FragLit

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Travel Fragments

Fall 2007 :: Archived Issue

2007 :: Issue 1/Fall :: Travel Fragments

Travel Quotes

Further and further into town. Buildings. Crowds. Rags. Dirt, laughter, torpor, movement. Calcutta is overwhelming: the elemental city, with no room left for masks. Only the naked truth of overpopulation, underemployment, hunger, disease, a mixture of great vitality and permanent exhaustion—but an exhaustion in which the vitality renews itself.… Before, when I was here first, I was too shocked; the trauma made me see the city as a big blur. Now I see detail, contrast, the infinite variety of light and shade. All the colors—though they are drab and obscure, they are colors. This is one of the greatest cities in the world.… It breathes, sprawls, broods, sweats, moves, lies down, and gets up again.Thomas Merton, The Asian Journal of Thomas Merton (from November 12, 1968 entry)

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The more I travel, the more conscious I’ve become of the fact that I don’t fit easily anywhere. It is like being homesick for an imaginary place.Rane Arroyo, from BkMk Press interview (2003)

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I don’t tend to prepare for a new place by reading travel books. I want—but without the customary sense of suddenness—to be surprised. I want the experience to unfold as I move through it.… Travel is perhaps like art: it nourishes the parts of us we didn’t know were longing. What I experienced in Scandinavia is beyond saying; I wrap it close around me like a wool embroidered shawl.Deena Linett, from “Northbound” in the anthology An Inn Near Kyoto (1998)

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When I’m traveling alone and with no obligations—just anonymously moving without agenda and on my own through a city I’ve never been in before, there’s usually a moment when I move “inside” the place, which is like what I imagine walking inside a mirror might be like. I am no longer in the place, but of the place. This process of moving “inside” a place usually occurs concurrently with a moving “inside” myself as well, as if I am no longer powerless in a foreign place that is larger and more mysterious than my ability to contain it or understand it, but it is suddenly under my control—I am in it and of it and move through it at my own speed.Randy Roark, from “The Washington D.C. Notebook” (2004)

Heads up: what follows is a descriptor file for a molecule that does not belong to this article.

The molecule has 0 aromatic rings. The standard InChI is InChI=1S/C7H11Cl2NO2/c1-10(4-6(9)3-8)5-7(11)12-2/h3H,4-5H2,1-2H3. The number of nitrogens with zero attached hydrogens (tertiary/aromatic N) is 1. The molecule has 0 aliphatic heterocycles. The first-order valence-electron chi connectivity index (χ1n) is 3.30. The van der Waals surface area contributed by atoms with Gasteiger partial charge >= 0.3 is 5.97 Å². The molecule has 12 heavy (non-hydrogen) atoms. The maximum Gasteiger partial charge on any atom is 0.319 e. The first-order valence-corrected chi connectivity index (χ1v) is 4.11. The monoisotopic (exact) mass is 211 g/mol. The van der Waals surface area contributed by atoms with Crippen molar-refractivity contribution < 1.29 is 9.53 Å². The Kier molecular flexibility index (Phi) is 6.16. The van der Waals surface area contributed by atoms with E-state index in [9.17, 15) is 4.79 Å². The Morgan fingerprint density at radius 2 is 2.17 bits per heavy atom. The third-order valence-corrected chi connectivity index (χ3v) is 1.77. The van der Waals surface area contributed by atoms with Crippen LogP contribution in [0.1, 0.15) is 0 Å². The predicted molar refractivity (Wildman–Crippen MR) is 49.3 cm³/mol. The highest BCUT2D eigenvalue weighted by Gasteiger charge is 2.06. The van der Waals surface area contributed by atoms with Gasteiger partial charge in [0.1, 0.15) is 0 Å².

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26 January. It wasn’t a mirage. New York is here; everything is real. Truth bursts in the blue sky, in the soft damp air, more triumphant than the night’s unreliable charms.… I’m here, and New York will be mine.… I’m walking in streets not yet traveled by me, streets where my life has not yet been carved, streets without any scent of the past. No one here is concerned with my presence; I’m still a ghost, and I slip through the city without disturbing anything.Simone de Beauvoir, from America Day by Day (written in 1947)

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A good traveler has no fixed plans and is not intent on arriving.Lao Tzu (c. 600 B.C.E.)

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The strange, the exhausting thing is that the nights are hotter than the days. For by day, if you have the sun, you have shade, which a breath of air can momentarily refresh. But after six at night, the wind drops; a dark, even heat sets in. Everything is thirsty. You dream of swimming, drinking. You tell yourself: I won’t be able to sleep tonight; and you go for a prowl. Even the sky is impure; without working up a storm, these are the heat blotches which remind you of the vast, scorched continent out there.Andre Gide, from Amyntas: North African Journals (written 1899-1904)

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True adventures start with desire, an inclination to enter the unknown. In hopes of finding what? More of yourself, or of the world? Yes.Kate Wheeler, from “Adventure; Choosing the Unmapped Route” (The New York Times, March 1, 1998)